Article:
Part IIA: Closer Look

What are the challenges for the PCP in discussing this difficult diagnosis with this family?

A boy and his mom
  • Assisting the parents in processing a potentially emotionally upsetting diagnosis
  • Explaining medical terms, such as “Autism Spectrum Disorder,” and the severity levels in a manner parents will understand
  • Guiding parents to see the value of early intervention and overcoming fears of having their child “labeled”

What are the challenges for the parents?

A boy playing with his toys
  • Acceptance: Even for parents expecting the diagnosis, having it said by an expert is shocking
  • A natural reaction for a family is shock and denial
  • Understanding complex information about Tommy’s diagnosis and next steps
  • Guilt and concern they may have “caused” Tommy’s ASD
  • Fear for Tommy’s future
  • Concern about Tommy being “labeled”

Did you note any jargon used by the pediatrician that might not be understood by the parents?

A little girl holding her head
  • Autism Spectrum Disorder or ASD
  • Early Intervention (EI)
  • M-CHAT

Special note about the video:

This case was written before release of the DSM-5 in May 2013. The child in this video was diagnosed with PDD-NOS, which is no longer a diagnosis found in the DSM. Most children who previously would have been diagnosed with PDD-NOS fall under the new category of Autism Spectrum Disorder in the DSM-5. People who received a diagnosis of PDD-NOS or Aspergers prior to release of the DSM-5 keep their diagnosis. The written script reflects the change and therefore is not an exact match to the dialogue in the video.

What are some tips for delivering difficult news?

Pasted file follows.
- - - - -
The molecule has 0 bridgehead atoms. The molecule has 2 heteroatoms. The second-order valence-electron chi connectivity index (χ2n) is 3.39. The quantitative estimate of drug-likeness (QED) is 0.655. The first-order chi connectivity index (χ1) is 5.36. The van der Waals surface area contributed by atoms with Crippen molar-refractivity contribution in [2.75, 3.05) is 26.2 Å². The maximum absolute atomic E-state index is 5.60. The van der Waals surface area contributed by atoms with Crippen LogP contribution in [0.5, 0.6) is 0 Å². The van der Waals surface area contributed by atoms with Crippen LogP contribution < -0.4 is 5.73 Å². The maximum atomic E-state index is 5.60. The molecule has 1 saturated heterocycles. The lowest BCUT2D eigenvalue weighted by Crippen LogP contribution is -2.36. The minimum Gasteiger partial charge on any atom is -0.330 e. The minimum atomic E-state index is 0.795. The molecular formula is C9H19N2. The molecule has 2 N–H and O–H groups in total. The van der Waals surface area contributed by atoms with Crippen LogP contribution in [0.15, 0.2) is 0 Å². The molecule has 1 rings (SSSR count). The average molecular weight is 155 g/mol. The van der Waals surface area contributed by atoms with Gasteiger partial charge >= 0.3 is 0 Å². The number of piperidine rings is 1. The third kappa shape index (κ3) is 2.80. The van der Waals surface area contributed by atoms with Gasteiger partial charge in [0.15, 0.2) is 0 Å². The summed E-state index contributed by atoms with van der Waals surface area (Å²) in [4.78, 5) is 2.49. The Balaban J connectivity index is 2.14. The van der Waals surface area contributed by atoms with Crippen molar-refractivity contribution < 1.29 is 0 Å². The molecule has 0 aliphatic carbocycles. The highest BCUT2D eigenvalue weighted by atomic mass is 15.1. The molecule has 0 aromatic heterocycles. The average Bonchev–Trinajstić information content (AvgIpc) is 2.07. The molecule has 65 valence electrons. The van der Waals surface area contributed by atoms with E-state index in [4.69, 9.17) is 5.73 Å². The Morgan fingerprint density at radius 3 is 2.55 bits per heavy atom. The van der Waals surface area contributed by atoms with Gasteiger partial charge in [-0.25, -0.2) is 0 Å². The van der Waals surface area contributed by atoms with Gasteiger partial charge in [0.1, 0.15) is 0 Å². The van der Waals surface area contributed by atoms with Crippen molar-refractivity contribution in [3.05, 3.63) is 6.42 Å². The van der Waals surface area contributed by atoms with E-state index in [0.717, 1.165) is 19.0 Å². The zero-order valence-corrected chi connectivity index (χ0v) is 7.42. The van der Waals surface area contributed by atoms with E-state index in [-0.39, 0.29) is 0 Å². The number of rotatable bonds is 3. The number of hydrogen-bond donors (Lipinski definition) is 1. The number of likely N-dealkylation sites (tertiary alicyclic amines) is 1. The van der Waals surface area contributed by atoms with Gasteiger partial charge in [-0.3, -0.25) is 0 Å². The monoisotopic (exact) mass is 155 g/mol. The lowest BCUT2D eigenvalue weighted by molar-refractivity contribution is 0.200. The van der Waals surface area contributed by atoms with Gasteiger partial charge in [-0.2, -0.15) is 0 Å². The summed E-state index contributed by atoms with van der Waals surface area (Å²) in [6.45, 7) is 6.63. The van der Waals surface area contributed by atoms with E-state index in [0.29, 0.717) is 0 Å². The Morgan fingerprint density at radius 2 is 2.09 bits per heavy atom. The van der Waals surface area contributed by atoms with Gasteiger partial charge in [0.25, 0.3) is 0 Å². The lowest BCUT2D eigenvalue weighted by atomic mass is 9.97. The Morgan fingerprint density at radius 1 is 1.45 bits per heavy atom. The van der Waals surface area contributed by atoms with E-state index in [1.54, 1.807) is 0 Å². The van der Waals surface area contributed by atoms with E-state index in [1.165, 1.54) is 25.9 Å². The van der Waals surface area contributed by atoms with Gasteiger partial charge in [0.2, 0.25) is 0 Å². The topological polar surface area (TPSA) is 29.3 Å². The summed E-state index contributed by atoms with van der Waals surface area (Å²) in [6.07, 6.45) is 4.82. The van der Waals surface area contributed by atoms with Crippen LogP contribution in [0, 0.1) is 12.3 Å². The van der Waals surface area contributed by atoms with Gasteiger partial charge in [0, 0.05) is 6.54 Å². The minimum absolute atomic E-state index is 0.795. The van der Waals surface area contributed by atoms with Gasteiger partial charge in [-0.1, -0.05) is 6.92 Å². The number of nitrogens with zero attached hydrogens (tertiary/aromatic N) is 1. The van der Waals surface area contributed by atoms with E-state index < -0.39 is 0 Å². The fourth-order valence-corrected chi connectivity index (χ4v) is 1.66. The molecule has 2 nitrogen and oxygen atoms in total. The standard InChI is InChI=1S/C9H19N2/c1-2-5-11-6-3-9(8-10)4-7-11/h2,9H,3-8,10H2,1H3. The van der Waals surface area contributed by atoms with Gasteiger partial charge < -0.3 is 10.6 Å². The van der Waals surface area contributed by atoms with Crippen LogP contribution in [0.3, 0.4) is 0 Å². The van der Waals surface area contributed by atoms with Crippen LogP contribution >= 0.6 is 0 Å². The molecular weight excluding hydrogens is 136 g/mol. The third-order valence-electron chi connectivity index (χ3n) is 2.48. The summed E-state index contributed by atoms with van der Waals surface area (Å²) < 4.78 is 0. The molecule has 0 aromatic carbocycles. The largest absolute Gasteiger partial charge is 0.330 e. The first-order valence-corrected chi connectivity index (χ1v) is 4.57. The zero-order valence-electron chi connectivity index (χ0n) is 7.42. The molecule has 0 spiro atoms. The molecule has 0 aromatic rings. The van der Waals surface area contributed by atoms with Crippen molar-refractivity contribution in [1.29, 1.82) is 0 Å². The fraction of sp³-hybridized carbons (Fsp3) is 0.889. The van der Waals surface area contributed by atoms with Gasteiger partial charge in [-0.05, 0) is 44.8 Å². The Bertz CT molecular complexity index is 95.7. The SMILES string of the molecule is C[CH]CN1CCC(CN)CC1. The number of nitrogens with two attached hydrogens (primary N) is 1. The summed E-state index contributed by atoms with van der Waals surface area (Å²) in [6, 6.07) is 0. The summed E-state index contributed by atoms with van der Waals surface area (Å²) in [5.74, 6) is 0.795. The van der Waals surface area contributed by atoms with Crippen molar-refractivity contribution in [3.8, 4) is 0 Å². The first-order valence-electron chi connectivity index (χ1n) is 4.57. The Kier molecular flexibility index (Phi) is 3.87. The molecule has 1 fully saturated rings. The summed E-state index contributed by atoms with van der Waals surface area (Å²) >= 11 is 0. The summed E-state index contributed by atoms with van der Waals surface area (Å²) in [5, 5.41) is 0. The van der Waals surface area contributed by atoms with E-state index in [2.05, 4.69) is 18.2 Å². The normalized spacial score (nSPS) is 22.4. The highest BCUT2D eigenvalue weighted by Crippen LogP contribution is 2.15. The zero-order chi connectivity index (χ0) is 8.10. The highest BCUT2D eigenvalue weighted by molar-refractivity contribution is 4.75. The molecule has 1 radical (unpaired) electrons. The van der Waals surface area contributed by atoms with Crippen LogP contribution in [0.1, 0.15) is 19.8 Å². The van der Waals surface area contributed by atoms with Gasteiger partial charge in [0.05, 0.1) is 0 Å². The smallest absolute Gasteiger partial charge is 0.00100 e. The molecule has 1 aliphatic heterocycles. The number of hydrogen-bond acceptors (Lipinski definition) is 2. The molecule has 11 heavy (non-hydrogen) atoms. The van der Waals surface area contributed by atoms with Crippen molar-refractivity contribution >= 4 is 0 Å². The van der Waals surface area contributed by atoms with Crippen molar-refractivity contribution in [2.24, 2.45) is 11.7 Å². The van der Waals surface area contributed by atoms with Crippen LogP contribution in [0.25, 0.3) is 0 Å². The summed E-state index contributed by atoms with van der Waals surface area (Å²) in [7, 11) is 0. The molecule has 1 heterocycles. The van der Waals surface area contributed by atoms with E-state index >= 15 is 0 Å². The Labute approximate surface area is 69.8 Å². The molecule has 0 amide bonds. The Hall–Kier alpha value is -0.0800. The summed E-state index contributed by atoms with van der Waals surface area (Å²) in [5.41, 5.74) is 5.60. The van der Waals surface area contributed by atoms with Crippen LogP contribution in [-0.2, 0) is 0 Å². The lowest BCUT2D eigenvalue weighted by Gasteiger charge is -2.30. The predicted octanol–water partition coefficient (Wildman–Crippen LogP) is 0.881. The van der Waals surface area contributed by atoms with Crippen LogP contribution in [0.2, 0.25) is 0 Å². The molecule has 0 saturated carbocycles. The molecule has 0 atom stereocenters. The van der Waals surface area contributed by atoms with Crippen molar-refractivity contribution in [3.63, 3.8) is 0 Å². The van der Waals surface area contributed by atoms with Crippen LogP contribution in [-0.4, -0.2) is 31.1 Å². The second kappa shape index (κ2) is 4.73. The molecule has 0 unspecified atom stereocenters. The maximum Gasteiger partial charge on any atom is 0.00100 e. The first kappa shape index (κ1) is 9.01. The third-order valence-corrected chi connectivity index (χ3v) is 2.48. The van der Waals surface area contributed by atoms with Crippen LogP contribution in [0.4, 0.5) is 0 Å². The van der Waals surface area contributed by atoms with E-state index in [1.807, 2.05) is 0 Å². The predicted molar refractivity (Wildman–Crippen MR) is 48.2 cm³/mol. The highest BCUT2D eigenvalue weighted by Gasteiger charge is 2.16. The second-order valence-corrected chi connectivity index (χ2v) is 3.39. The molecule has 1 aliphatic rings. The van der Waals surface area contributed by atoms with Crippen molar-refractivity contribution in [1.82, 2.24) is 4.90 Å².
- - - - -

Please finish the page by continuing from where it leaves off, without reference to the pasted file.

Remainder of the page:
Set Up the Interview
A happy family
  • Use a quiet exam room without distractions
  • Ask parents if they are comfortable having the discussion with the child present
  • Sit down with parents
  • Keep interruptions to a minimum and allow parents to ask questions
  • If possible, let parents know in advance you have news they may not want to hear alone, so they have the option to bring along a support person. This is especially important for single parents
Assess Perceptions
A happy family

Ask parents if they have read material on the Internet or talked with friends or family members about their child. This can determine where parents are in their own thinking about their child.

A “Warning Shot,” Then the News
A happy family
  • Let parents know you have difficult news
  • Use appropriate level of vocabulary
  • Get to the point as quickly as you can, so there is time for questions, and to repeat anything that might be confusing
Address Parental Emotion with Empathy
A mom and her boys
  • Expect emotion from parents and respond when appropriate, recognizing they are hearing difficult news
  • Anticipate possible reactions: silence, disbelief, tears, denial, or anger
  • Four parts of empathic response:
    1. Observe the response
    2. Identify the emotion to yourself (sadness, anger, etc)
    3. Identify the reason for the emotion. Ask the parent, even if it seems obvious, because it may be related to previous experience with the diagnosis, or another life stressor that makes this news more difficult
    4. Acknowledge and validate the emotional reaction, being as warm and thoughtful as possible; families remember this
Be Prepared To Discuss Your Honest Opinion about Their Child.
Two mothers holding their daughters
  • Explain where “on the spectrum” their child lies
  • Do not prognosticate: children on the autism spectrum have a wide variety of outcomes and it is not possible to predict the outcome for one child
  • Encourage hope, and stress the child will make progress with appropriate intervention
  • Acknowledge the difficult aspects of an uncertain prognosis
Assess Understanding
A mother with her children
  • Ask parents how they will explain what you have told them to their family members. That will help you understand what message they have taken from you, and provide you an opportunity to clear up any misconceptions.
  • Offer a follow-up meeting to review the news a second time, perhaps with another family member present.
Next
A father with his sons
  • End the session with a clear plan for referrals and follow up
  • Write steps down for parents, so they can leave with something to refer to later